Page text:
“Although the right to education is one that is so important, it usually gets overlooked in the midst of food insecurity and regional conflict.” —Juliah Lee (sophomore)
At Occidental, student leaders are taking the initiative to stand up for the rights of others through clubs, class discussions and social activities. For students who are looking to become more involved in human rights activism on campus, Josh Cohen (junior), a program assistant at the McKinnon Center for Global Affairs, suggests that students first find a specific area in which they are passionate.
“There are many iterations of human rights from very broad to very specific and defining it well is a first step in getting more involved,” Cohen said.
The McKinnon Center, which sponsors a speakers series on campus each semester with faculty, often hosts events related to human rights that provide an opportunity for Occidental students to engage in the field through education.
“[Human rights] is something that is embedded into almost every speech we have,” Will Butenschoen (junior), a research assistant at the McKinnon Center, said.
This semester, the McKinnon Center hosted Dennis Altman, who gave a lecture titled “Governments, International Organizations, the U.N. and Queer Rights“ that explored the inclusion of queer rights into future U.N. human rights advocacy and policy.
Clubs on campus are another source of activism and political advocacy. The No Lost Generation Club (NLG), founded by Juliah Lee (sophomore), is a club specifically designed to raise awareness about the refugee crisis and promote educational opportunities for refugees. Lee was inspired to start a chapter of this organization at Occidental after noticing that displaced youth and refugees often lack access to education, a fundamental human right.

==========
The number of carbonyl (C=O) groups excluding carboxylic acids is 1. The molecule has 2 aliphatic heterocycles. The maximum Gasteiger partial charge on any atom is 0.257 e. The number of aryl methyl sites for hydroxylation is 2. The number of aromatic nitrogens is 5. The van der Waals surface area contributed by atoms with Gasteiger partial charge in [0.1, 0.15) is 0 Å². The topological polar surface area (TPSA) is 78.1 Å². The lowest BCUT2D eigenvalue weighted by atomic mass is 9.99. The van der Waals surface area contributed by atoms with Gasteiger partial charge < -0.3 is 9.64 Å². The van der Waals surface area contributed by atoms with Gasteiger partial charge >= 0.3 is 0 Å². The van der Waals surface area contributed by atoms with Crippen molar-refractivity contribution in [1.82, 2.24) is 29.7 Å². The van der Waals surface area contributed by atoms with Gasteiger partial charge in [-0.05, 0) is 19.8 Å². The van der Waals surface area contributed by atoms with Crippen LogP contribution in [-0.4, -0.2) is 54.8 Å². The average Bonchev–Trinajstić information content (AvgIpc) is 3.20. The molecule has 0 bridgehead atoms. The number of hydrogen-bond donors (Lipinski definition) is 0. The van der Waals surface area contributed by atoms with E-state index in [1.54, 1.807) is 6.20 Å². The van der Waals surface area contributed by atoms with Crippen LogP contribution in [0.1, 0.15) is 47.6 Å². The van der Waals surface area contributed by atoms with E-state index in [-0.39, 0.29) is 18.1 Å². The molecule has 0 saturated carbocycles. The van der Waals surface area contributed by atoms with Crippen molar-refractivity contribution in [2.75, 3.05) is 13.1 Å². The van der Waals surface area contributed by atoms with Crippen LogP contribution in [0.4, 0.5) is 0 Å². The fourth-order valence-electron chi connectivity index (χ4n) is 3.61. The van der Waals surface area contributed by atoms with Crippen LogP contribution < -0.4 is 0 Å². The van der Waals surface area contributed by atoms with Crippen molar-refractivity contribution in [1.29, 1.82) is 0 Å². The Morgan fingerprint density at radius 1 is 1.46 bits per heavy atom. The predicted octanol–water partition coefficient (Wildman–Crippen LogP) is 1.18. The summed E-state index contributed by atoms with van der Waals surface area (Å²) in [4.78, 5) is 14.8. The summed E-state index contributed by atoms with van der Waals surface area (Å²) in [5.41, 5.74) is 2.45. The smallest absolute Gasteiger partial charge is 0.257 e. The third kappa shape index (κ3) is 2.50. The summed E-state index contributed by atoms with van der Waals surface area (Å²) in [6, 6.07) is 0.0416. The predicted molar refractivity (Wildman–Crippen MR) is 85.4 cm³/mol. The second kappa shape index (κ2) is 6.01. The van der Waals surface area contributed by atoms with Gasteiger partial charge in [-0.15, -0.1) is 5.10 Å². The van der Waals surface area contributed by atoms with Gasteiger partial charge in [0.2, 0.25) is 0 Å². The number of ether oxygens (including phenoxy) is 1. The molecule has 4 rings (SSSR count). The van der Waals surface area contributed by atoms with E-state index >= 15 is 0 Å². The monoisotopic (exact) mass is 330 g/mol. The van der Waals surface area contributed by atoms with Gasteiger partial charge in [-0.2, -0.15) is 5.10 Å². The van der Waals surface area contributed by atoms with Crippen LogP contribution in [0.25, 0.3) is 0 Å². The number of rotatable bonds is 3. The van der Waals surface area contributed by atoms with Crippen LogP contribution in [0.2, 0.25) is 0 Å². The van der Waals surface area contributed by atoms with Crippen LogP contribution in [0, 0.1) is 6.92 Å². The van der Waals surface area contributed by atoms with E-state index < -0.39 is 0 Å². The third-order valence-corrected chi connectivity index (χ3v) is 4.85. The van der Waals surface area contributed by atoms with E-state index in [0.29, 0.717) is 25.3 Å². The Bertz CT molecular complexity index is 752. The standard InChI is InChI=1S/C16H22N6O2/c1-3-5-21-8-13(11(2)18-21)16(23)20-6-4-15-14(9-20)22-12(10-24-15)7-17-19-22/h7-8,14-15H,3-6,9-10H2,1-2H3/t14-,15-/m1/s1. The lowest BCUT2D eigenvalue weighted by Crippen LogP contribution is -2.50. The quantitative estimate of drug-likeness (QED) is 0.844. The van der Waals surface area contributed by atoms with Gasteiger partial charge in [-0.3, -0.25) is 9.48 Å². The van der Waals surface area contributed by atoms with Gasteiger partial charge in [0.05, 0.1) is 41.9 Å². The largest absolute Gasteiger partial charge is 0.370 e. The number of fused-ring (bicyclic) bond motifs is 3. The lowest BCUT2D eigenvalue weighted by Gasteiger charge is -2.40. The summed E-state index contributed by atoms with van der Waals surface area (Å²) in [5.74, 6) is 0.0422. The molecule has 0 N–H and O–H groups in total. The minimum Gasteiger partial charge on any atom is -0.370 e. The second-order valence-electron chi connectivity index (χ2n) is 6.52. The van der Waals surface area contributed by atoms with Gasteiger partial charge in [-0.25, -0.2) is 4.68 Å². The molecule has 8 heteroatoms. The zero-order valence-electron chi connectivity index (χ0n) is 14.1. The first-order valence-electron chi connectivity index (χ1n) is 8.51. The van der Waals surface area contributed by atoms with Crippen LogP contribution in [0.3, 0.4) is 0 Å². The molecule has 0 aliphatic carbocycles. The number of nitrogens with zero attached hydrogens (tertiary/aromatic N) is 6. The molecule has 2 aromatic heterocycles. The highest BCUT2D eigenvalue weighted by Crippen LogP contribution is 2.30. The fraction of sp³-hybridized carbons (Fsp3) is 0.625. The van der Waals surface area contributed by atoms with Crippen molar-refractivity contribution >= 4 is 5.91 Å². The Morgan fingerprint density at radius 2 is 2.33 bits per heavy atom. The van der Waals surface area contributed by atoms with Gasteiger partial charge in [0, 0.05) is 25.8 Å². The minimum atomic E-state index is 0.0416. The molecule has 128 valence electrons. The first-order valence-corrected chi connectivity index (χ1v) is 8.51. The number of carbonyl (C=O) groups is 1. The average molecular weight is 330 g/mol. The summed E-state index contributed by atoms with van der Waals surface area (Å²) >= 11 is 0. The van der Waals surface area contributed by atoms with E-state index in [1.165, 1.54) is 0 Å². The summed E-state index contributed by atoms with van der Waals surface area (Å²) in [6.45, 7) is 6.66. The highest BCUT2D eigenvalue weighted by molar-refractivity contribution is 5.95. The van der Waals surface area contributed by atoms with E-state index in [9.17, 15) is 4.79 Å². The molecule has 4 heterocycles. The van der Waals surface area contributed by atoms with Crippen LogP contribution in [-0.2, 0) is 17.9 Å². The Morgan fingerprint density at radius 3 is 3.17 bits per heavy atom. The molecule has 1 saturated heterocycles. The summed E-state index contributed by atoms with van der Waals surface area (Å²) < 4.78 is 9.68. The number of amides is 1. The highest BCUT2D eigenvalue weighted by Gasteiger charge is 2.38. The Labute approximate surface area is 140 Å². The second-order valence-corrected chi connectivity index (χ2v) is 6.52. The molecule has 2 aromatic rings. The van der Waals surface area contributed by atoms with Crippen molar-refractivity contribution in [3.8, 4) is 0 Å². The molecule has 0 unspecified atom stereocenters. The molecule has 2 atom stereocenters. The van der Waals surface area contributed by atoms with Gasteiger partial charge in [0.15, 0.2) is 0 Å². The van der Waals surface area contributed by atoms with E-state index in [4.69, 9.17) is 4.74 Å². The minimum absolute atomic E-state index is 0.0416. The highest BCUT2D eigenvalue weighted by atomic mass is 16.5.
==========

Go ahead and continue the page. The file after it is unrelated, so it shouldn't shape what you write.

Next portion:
“Although the right to education is one that is so important, it usually gets overlooked in the midst of food insecurity and regional conflict. By promoting educational rights, not only does NLG speak to the greater need to focus on education but it helps shed that romanticization of, ‘Oh, let’s feed the starving child,’” Lee said.
Although the club only became active this semester and is still in its beginning stages, Lee is working with the Office of Religious and Spiritual Life to make Occidental College a refuge through Every Campus a Refuge (ECAR). If successful, ECAR would allow Occidental to host Syrian refugee families for 90 days and provide them with the resources they need to ensure they have stable transitions into life in the U.S.
“Human rights to me means opportunity, ” Lee said. “Outcome isn’t always guaranteed, sadly, but I think taking steps to first establish those kinds of opportunities — the right to life, the right to education, the right to food — would inevitably lead to further developments of guaranteed positive outcome.”
The Pasadena Chapter of the United Nations Association will celebrate Human Rights Day Sunday, Dec. 11. At the event, Sama Wareh, a Syrian-American artist and humanitarian will speak about the right to education locally and internationally, giving special attention to the lack of access to education that millions of children living in refugee camps around the world face.
This event is one opportunity to support Human Rights Day’s theme of the year, to show gratitude for your human rights by doing something to protect someone else’s. The event will take place from 2:00 p.m. to 4:00 p.m. Sunday at Creveling Lounge of Pasadena City College, located at 1570 E Colorado Blvd.